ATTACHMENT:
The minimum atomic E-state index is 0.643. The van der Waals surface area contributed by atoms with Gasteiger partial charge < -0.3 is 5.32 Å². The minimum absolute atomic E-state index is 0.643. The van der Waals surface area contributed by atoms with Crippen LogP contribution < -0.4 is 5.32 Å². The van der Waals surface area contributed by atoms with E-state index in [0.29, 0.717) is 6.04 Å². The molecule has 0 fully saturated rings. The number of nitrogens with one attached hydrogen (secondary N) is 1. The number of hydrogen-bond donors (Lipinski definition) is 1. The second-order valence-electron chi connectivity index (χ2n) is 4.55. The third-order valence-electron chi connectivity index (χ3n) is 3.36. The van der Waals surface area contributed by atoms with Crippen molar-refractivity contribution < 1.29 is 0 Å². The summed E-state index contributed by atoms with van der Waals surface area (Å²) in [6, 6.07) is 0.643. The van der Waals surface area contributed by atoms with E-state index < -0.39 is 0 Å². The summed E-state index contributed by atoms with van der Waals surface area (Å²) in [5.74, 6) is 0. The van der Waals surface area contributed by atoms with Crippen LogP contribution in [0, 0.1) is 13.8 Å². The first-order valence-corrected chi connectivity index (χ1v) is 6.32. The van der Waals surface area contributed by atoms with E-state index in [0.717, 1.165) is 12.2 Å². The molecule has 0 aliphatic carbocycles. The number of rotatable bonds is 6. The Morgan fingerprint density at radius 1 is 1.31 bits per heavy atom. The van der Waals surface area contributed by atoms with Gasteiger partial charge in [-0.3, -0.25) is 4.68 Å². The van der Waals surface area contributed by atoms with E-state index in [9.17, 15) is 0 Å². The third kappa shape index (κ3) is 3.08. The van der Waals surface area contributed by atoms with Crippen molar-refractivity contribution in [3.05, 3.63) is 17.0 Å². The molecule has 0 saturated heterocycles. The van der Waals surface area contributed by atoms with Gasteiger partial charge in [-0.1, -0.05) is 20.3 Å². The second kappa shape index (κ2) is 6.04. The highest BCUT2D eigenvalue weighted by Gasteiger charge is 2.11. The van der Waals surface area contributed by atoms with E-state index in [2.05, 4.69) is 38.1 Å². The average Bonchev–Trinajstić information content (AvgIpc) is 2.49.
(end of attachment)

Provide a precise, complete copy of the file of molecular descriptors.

The minimum atomic E-state index is 0.643. The van der Waals surface area contributed by atoms with Gasteiger partial charge < -0.3 is 5.32 Å². The minimum absolute atomic E-state index is 0.643. The van der Waals surface area contributed by atoms with Crippen LogP contribution < -0.4 is 5.32 Å². The van der Waals surface area contributed by atoms with E-state index in [0.29, 0.717) is 6.04 Å². The molecule has 0 fully saturated rings. The number of nitrogens with one attached hydrogen (secondary N) is 1. The number of hydrogen-bond donors (Lipinski definition) is 1. The second-order valence-electron chi connectivity index (χ2n) is 4.55. The third-order valence-electron chi connectivity index (χ3n) is 3.36. The van der Waals surface area contributed by atoms with Crippen molar-refractivity contribution < 1.29 is 0 Å². The summed E-state index contributed by atoms with van der Waals surface area (Å²) in [6, 6.07) is 0.643. The van der Waals surface area contributed by atoms with E-state index < -0.39 is 0 Å². The summed E-state index contributed by atoms with van der Waals surface area (Å²) in [5.74, 6) is 0. The van der Waals surface area contributed by atoms with Crippen LogP contribution in [0, 0.1) is 13.8 Å². The first-order valence-corrected chi connectivity index (χ1v) is 6.32. The van der Waals surface area contributed by atoms with E-state index in [0.717, 1.165) is 12.2 Å². The molecule has 0 aliphatic carbocycles. The number of rotatable bonds is 6. The Morgan fingerprint density at radius 1 is 1.31 bits per heavy atom. The van der Waals surface area contributed by atoms with Gasteiger partial charge in [-0.3, -0.25) is 4.68 Å². The van der Waals surface area contributed by atoms with E-state index in [9.17, 15) is 0 Å². The third kappa shape index (κ3) is 3.08. The van der Waals surface area contributed by atoms with Crippen molar-refractivity contribution in [3.05, 3.63) is 17.0 Å². The molecule has 0 saturated heterocycles. The van der Waals surface area contributed by atoms with Gasteiger partial charge in [-0.1, -0.05) is 20.3 Å². The second kappa shape index (κ2) is 6.04. The highest BCUT2D eigenvalue weighted by Gasteiger charge is 2.11. The van der Waals surface area contributed by atoms with E-state index in [2.05, 4.69) is 38.1 Å². The average Bonchev–Trinajstić information content (AvgIpc) is 2.49.